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Levan Elbakidze

Levan Elbakidze and his wife and daughter.


My research is natural resource related so water economics, energy economics mostly. I’ve done other topics as well from terrorism to pests to willingness to pay for ice cream. More recently, I’m doing research on mostly water and energy.

I teach two graduate courses for Ph.D. and master’s students building systems models for optimization problems. For example, land use optimization or what type of land should be allocated to this or that and what gives the best benefit to society. It’s mathematical. 

The project that we are working on now is how a fertilizer used throughout the U.S., and particularly in the Mississippi River Basin, affects water quality in the Gulf of Mexico. The Gulf suffers from periodic hypoxia occurrence (not enough oxygen in the water). That is caused by too many nutrients delivered to the Gulf from various activities in the Mississippi River Basin. A big part of this problem is agricultural production, where fertilizer is used quite a bit. We model the effects of energy and fertilizer prices on fertilizer use and nitrogen runoff to the Gulf and policies that target reduction of runoff to the Gulf. That’s difficult to design because there are lots of farmers and it's difficult to get cooperation. Even if one were to succeed in designing such a regulation, nitrogen intensive crop production moves from the Mississippi River Basin to other areas like Lake Eerie or other places. What we do by focusing on just one area means we basically shift contamination to other places.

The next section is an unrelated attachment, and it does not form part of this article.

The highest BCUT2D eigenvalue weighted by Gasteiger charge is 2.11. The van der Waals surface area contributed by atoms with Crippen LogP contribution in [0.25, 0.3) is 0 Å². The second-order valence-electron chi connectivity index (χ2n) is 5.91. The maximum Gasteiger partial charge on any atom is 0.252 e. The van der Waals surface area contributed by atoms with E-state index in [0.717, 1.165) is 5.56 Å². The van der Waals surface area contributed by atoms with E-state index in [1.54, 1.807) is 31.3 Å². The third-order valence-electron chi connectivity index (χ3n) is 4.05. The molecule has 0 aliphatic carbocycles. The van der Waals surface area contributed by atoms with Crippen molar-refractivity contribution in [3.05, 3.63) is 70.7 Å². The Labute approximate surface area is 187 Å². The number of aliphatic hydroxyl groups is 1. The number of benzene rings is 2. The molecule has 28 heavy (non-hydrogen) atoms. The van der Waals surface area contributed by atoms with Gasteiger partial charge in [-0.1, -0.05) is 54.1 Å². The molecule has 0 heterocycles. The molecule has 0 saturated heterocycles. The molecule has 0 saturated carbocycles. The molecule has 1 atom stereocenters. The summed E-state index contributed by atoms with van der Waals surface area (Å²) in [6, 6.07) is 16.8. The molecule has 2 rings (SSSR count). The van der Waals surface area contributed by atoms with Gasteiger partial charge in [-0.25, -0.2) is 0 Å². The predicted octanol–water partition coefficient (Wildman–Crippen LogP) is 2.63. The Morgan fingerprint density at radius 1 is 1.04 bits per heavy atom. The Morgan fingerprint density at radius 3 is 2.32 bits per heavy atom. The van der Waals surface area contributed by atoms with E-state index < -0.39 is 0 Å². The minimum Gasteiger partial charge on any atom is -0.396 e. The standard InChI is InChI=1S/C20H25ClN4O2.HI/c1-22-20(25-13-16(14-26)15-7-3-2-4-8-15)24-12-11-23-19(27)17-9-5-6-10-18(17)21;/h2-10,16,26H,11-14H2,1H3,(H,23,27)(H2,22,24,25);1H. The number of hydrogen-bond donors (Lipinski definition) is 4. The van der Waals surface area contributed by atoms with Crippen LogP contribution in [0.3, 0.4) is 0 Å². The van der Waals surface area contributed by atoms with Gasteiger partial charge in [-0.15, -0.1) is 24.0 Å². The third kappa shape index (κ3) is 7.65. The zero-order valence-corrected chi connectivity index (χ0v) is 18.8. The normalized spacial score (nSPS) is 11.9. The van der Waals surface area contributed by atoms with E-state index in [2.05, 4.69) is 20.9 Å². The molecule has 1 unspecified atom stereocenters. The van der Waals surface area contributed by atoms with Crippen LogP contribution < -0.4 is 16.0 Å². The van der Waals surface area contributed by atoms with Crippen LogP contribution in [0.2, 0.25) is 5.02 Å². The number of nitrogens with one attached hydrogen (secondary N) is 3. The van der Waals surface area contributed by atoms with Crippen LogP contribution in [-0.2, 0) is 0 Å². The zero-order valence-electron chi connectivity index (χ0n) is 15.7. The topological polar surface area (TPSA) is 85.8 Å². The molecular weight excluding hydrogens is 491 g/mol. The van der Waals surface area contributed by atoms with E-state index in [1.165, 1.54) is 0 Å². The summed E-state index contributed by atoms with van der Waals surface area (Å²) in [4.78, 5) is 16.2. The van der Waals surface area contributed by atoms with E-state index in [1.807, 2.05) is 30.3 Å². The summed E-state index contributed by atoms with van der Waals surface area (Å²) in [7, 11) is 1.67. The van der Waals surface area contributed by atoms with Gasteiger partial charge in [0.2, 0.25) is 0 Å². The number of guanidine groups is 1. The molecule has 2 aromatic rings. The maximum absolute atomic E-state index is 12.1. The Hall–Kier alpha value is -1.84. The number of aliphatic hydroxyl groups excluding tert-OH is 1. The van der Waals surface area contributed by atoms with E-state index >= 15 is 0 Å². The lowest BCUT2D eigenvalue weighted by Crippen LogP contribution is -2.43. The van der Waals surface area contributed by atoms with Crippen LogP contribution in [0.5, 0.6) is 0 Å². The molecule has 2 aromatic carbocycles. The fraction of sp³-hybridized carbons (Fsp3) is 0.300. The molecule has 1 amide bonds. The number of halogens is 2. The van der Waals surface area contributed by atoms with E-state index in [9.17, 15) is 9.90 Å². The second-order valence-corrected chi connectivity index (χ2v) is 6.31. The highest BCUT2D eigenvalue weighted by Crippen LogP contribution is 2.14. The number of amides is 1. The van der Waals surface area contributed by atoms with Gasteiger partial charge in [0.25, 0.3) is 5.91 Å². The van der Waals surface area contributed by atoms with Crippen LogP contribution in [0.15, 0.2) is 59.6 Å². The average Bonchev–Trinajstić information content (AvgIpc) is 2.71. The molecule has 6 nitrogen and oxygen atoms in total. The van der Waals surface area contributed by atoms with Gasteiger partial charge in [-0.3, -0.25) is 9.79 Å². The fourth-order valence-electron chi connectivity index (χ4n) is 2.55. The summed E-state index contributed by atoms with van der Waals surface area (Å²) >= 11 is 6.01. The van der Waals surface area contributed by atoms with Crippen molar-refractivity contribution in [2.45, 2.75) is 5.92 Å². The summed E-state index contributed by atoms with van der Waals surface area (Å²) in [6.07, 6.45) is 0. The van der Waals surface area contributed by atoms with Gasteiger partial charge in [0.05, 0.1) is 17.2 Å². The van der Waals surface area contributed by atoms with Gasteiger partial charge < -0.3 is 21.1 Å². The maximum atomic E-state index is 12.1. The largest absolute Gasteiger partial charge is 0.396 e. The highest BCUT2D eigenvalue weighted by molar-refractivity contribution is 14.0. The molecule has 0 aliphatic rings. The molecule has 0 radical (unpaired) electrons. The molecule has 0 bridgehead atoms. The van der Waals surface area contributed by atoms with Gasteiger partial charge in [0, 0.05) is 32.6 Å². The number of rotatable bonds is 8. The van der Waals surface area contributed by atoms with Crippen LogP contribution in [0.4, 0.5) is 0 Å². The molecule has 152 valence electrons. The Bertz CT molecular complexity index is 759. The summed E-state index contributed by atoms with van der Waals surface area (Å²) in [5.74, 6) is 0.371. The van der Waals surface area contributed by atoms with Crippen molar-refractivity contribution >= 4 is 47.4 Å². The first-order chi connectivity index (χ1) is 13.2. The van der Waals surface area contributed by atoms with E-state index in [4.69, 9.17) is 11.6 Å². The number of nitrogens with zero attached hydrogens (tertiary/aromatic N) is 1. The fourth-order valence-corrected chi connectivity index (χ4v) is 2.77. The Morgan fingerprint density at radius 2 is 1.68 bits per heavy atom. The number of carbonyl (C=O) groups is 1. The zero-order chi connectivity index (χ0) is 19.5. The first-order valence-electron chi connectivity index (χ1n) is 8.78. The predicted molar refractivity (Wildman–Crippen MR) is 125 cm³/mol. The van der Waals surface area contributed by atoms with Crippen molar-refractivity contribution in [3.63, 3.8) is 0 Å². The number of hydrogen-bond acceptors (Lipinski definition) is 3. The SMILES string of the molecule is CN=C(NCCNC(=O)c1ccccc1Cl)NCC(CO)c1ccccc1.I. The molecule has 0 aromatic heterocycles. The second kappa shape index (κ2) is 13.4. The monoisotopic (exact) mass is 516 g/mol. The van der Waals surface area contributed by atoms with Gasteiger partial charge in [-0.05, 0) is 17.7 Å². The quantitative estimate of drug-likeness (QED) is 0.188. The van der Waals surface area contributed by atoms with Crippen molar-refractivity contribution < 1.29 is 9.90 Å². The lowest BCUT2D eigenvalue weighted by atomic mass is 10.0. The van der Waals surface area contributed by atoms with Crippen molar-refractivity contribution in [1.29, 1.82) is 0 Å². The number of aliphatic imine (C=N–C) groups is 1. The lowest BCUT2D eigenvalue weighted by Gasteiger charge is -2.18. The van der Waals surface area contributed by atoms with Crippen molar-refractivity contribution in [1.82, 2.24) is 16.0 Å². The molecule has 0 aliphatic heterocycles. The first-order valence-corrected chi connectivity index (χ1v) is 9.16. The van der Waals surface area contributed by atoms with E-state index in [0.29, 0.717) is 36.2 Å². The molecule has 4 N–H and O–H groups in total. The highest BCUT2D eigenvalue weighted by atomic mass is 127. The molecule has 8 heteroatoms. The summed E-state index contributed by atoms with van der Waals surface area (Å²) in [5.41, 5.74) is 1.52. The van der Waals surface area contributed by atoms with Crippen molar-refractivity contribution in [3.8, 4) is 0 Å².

What jobs did you have before coming to WVU?

I was an associate professor at the University of Idaho. I was doing water related work and a bit more focused on crop production and pesticide use over there. There’s not that much pesticide use here in West Virginia as there is over there.

What has been the best or most enjoyable time/class/moment in your job?

I enjoy my colleagues and division; that’s probably my favorite thing here. When my papers get accepted for publication, that’s enjoyable. Working with and teaching students is highly rewarding. This especially includes observing occasional “light bulb” moments that students experience when they start to understand how economic forces affect societal outcomes and why economic principles are important for policy.  


If you won a billion dollars, what would you do with the money?

Probably put some away for my kid’s education and put some away for retirement and put some into the education system in general. Maybe I would start a school for kids, like K-12, and pay teachers better. It’s difficult to start a school like that because of all kinds of red tape.

What were you most grateful for in 2020?

That I’m still healthy and almost everybody I know is okay, at least not affected by COVID. It didn’t really affect immediate family matters. I had a chance to spend a lot of time with immediate family members. That's been a blessing. I learned how to use Zoom. I didn’t have to drive in Morgantown; that was a big plus. I don’t want the pandemic anymore. I'm really tired of it, but that was the silver lining: I didn’t have to drive in Morgantown.



Just for Fun

What are you currently reading? Harry Potter and the Deathly Hallows (with my daughter) 

What’s your favorite meal? A good meal: anything authentic, homemade or not mass produced; BBQ 

What’s a song that you can listen to on repeat? Hedwig’s Theme; anything by Brahms 

What’s one thing you can’t live without? My wife and daughter, Gulnara and Eleanor